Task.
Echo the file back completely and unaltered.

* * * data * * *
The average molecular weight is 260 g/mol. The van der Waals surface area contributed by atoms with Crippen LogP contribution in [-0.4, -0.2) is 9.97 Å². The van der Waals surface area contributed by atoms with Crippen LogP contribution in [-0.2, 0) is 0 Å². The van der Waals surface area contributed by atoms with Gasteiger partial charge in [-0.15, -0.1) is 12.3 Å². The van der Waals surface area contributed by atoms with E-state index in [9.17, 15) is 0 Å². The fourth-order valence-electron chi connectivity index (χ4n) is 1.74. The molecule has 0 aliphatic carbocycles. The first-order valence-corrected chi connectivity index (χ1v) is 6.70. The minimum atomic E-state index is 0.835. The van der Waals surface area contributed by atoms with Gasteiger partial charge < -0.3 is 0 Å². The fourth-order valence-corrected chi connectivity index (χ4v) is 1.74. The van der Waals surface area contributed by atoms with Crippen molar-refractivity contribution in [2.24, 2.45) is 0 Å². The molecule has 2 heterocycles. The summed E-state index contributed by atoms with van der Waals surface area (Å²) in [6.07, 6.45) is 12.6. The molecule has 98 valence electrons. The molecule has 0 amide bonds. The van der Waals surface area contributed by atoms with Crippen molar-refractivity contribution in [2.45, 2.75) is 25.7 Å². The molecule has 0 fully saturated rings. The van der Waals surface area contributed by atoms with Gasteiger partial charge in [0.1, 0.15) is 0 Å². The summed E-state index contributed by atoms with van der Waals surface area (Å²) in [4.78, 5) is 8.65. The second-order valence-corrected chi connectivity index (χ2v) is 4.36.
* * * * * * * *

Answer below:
The average molecular weight is 260 g/mol. The van der Waals surface area contributed by atoms with Crippen LogP contribution in [-0.4, -0.2) is 9.97 Å². The van der Waals surface area contributed by atoms with Crippen LogP contribution in [-0.2, 0) is 0 Å². The van der Waals surface area contributed by atoms with Gasteiger partial charge in [-0.15, -0.1) is 12.3 Å². The van der Waals surface area contributed by atoms with E-state index in [9.17, 15) is 0 Å². The fourth-order valence-electron chi connectivity index (χ4n) is 1.74. The molecule has 0 aliphatic carbocycles. The first-order valence-corrected chi connectivity index (χ1v) is 6.70. The minimum atomic E-state index is 0.835. The van der Waals surface area contributed by atoms with Gasteiger partial charge < -0.3 is 0 Å². The fourth-order valence-corrected chi connectivity index (χ4v) is 1.74. The van der Waals surface area contributed by atoms with Crippen molar-refractivity contribution in [2.24, 2.45) is 0 Å². The molecule has 2 heterocycles. The summed E-state index contributed by atoms with van der Waals surface area (Å²) in [6.07, 6.45) is 12.6. The molecule has 98 valence electrons. The molecule has 0 amide bonds. The van der Waals surface area contributed by atoms with Crippen molar-refractivity contribution in [2.45, 2.75) is 25.7 Å². The molecule has 0 fully saturated rings. The van der Waals surface area contributed by atoms with Gasteiger partial charge in [0.1, 0.15) is 0 Å². The summed E-state index contributed by atoms with van der Waals surface area (Å²) in [4.78, 5) is 8.65. The second-order valence-corrected chi connectivity index (χ2v) is 4.36.